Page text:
By Jim Lewis, CEO Enhanced Retail Solutions LLC
Last week we talked about the benefit of creating dashboards that provide actionable insights. In Part 2, we are going to show that action in real world use.
This week I had the pleasure of touring stores in the Mid-West. Visiting stores was something I really enjoyed in my buying days. It’s where you could see if what you had envisioned in terms of the assortment and presentation was working. You could talk to associates and customers and get live feedback. Because we all spend most of the time in front of the computer, we can easily lose that perspective.
Preparing for store visits 20 years ago required a lot of up-front work. You had to pull and print reports from systems that weren’t that sophisticated. Just filtering at store level took a lot of patience. I would put together a binder that had anything I might need and lug it from store to store. Welcome to the 21st century, where everything you need is on your phone (or thankfully for my poor eyesight, an iPad).
This trip was the perfect opportunity to test out some of the dashboards we created. Now, standing in from of a merchandise presentation I could just enter a store number and get all the statistics I need. I could answer questions on the fly. Besides the high-level performance KPI’s and YoY comparisons, I had curated sections on the dashboard:
- The store’s best-selling items, colors, and sizes.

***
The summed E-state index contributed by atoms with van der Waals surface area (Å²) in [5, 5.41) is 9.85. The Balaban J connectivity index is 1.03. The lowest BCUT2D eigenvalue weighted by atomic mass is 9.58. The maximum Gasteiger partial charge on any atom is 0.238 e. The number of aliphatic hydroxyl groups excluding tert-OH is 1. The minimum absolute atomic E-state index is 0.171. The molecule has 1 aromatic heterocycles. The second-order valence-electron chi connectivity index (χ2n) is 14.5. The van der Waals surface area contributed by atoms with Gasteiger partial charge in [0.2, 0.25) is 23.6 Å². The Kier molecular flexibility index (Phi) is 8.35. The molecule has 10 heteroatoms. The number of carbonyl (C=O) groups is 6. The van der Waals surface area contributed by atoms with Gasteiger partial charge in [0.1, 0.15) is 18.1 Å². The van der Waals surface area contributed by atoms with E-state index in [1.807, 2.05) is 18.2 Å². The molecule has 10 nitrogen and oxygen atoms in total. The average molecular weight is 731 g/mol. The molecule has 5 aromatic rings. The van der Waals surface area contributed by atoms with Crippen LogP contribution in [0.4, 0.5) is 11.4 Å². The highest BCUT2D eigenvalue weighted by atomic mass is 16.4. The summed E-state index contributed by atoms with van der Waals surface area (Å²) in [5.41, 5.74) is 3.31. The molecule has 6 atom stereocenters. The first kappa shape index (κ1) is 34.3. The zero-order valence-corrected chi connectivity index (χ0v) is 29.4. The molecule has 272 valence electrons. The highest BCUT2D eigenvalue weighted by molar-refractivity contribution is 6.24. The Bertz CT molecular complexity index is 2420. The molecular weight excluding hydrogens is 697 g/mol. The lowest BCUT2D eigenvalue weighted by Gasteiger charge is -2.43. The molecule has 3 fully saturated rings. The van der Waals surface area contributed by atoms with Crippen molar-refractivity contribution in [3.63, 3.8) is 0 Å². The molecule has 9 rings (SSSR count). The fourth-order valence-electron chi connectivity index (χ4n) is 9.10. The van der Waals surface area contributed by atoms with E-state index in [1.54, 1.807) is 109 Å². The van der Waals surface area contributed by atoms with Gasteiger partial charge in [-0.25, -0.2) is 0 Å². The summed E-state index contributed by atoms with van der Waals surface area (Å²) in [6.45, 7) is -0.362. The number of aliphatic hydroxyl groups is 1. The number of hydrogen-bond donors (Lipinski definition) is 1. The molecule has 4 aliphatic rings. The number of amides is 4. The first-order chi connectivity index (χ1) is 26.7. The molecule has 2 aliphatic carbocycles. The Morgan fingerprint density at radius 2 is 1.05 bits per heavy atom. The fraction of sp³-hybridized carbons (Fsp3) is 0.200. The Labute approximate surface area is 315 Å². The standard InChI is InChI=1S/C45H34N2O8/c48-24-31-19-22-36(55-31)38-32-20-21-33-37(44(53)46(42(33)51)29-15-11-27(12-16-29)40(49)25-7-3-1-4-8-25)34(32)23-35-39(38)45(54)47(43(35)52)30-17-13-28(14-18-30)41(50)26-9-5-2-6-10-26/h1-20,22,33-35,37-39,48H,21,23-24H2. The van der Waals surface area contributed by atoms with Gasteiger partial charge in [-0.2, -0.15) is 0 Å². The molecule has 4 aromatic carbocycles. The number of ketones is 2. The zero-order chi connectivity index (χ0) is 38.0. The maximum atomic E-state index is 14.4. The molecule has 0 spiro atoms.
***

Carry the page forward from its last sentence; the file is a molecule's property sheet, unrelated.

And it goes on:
- Inventory by SKU.
- Different rates of sale based on time (4 weeks, 8 weeks, etc.).
- Items consistently out of stock.
- How the store ranked against nearby stores.
- Commonly bought together items.
It provided a roadmap of how items perform in that store and what action might be needed to make it better. One thing that I did not have but really wanted was how many units each customer buys of a particular product. For example, does she just buy 1 bath towel or 2? That helps with figuring out how to set minimum quantities by sku. I’m sure the retailer could get that statistic since they have the actual transactions by customer.
Having an interactive map also proved valuable. You could select an item, then tie the size of a bubble with the sales quantity. Stores with a big circle were better than one’s with smaller circles.
The trip was a reminder of how technology can have a big impact on the business- finding opportunities we wouldn’t normally come across. I’m not about to say that being a buyer now is easier than it was in my day, but getting answers to management sure is.
For more information about how ERS can help you visualize your business, contact us.